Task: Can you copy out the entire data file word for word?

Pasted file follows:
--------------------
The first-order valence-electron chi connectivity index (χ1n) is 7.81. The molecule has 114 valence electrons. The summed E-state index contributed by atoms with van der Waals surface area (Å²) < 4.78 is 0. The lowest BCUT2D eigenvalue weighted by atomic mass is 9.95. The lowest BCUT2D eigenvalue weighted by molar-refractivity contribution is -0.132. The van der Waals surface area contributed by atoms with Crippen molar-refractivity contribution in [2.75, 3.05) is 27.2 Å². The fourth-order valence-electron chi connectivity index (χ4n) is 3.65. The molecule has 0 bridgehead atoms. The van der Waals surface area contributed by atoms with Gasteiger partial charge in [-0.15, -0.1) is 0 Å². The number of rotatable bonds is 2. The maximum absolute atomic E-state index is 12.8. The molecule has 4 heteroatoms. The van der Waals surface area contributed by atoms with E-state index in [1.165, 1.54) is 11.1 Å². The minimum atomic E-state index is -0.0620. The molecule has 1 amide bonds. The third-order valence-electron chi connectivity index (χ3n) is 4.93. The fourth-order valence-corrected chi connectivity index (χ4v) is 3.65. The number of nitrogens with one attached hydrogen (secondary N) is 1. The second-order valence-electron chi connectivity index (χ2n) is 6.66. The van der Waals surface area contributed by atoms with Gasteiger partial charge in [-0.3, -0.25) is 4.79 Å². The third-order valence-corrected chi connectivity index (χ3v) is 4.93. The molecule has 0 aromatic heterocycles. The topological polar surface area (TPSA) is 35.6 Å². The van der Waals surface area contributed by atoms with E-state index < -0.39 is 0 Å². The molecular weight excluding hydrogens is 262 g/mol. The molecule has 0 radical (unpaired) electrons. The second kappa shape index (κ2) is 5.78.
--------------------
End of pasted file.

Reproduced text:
The first-order valence-electron chi connectivity index (χ1n) is 7.81. The molecule has 114 valence electrons. The summed E-state index contributed by atoms with van der Waals surface area (Å²) < 4.78 is 0. The lowest BCUT2D eigenvalue weighted by atomic mass is 9.95. The lowest BCUT2D eigenvalue weighted by molar-refractivity contribution is -0.132. The van der Waals surface area contributed by atoms with Crippen molar-refractivity contribution in [2.75, 3.05) is 27.2 Å². The fourth-order valence-electron chi connectivity index (χ4n) is 3.65. The molecule has 0 bridgehead atoms. The van der Waals surface area contributed by atoms with Gasteiger partial charge in [-0.15, -0.1) is 0 Å². The number of rotatable bonds is 2. The maximum absolute atomic E-state index is 12.8. The molecule has 4 heteroatoms. The van der Waals surface area contributed by atoms with E-state index in [1.165, 1.54) is 11.1 Å². The minimum atomic E-state index is -0.0620. The molecule has 1 amide bonds. The third-order valence-electron chi connectivity index (χ3n) is 4.93. The fourth-order valence-corrected chi connectivity index (χ4v) is 3.65. The number of nitrogens with one attached hydrogen (secondary N) is 1. The second-order valence-electron chi connectivity index (χ2n) is 6.66. The van der Waals surface area contributed by atoms with Gasteiger partial charge in [-0.3, -0.25) is 4.79 Å². The third-order valence-corrected chi connectivity index (χ3v) is 4.93. The molecule has 0 aromatic heterocycles. The topological polar surface area (TPSA) is 35.6 Å². The van der Waals surface area contributed by atoms with E-state index < -0.39 is 0 Å². The molecular weight excluding hydrogens is 262 g/mol. The molecule has 0 radical (unpaired) electrons. The second kappa shape index (κ2) is 5.78.